Most Famous Artists of all time
What makes an artist great? It takes talent, of course, and a genius for innovation. Also, having some sort of vision helps. But a truly great artist is distinguished by a unique ability to take his or her moment in time and distill its essence so that resulting work becomes timeless. Limited to dress and hairstyle, for example, the Mona Lisa is just a woman from the Renaissance. But her expression—subtle, ambiguous—has given her a mystique that will survive the ages. And so it goes, not only for her creator, Leonardo Da Vinci, but also for the other artists (many of them included in New York museums such as The Met, MoMA and the Guggenheim) on our list of the most famous artists of all time.
The original Renaissance Man, Leonardo is identified with genius, not only for masterpieces such as the Mona Lisa (the title for which has entered the language as a superlative), The Last Supper and The Lady with an Ermine, but also for his drawings of technologies (aircraft, tanks, automobile) that were five hundred years in the future.
Michelangelo was a triple threat: A painter (the Sistine Ceiling), a sculptor (the David and Pietà) and architect (St. Peter’s Basilica in Rome). Make that a quadruple threat since he also wrote poetry. Though he bounced between Florence, Bologna and Venice, his greatest commissions were for the Medici Popes (including Julian II and Leo X, among others) in Rome. Aside from the aforementioned Sistine Ceiling, St. Peter’s Basilica and Pietà, there was his tomb for Pope Julian II (which includes his iconic carving of Moses) and the design for the Laurentian Library at at San Lorenzo’s Church. Twenty years after painting the Sistine Ceiling, he returned to the Chapel to create one of the greatest frescoes of the Renaissance: The Last Judgment.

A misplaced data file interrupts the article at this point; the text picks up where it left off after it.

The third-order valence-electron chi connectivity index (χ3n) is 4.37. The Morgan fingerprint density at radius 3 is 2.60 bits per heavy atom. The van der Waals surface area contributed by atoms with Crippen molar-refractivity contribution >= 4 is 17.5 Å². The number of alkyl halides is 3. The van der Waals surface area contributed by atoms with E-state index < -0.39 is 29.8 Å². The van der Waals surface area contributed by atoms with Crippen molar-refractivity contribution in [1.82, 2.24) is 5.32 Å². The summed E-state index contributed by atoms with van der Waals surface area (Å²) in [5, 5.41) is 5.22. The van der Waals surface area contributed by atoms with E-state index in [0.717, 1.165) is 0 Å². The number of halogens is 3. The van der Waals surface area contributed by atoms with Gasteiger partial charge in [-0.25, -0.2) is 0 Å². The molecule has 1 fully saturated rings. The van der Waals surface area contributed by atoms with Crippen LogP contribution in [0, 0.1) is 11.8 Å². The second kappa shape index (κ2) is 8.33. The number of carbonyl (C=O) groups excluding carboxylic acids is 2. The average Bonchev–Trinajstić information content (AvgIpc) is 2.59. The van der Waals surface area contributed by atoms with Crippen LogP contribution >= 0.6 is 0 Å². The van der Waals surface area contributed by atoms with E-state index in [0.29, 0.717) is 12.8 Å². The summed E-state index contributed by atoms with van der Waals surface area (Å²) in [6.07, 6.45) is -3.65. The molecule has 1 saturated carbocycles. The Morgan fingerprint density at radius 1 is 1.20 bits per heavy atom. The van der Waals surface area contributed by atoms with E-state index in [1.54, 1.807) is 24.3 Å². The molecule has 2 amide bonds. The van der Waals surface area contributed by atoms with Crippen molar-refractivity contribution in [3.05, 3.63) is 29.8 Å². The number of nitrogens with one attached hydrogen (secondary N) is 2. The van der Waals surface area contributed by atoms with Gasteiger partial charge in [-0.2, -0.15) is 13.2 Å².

One the greatest artists in history, this Dutch Master is responsible for masterworks such as The Night Watch and Doctor Nicolaes Tulp’s Demonstration of the Anatomy of the Arm. But he is particularly know for portraits in which he demonstrated an uncanny ability to evoke the innermost thoughts of his subjects (including himself through the play of facial expression and the fall of light across the sitter’s features.
Watteau (1684–1721) was arguably the greatest French painter of the 18th-century, a transitional figure between Baroque art and the Roccoco style that followed. He emphasized color and movement, structuring his compositions so that they almost resembled theater scenes, but it was the atmospheric quality of his work that would become highly influential for artists like J.M.W Turner and the Impressionists.
Born in Málaga, Spain, Pablo Picasso is undoubtedly one of the most famous artists ever. His name is virtually synonymous with modern art, and it doesn’t hurt that he fits the commonly held image of the outlaw genius whose ambitions are matched by an appetite for living large. He changed the course of art history with revolutionary innovations that include collage and, of course, Cubism, which broke the stranglehold of representational subject matter on art, and set the tempo for other 20th-century artists. He utterly transformed multiple mediums, making so many works that it’s hard to grasp his achievement.
Dalí was effectively Warhol before there was a Warhol. Like Andy, Dalí courted celebrity almost as an adjunct to his work. With their melting watches and eerie blasted landscapes, Dalí’s paintings were the epitome of Surrealism, and he cultivated an equally outlandish appearance, wearing a long waxed mustache that resembled cat whiskers. Ever the consummate showman, Dalí once declared, “I am not strange. I am just not normal.”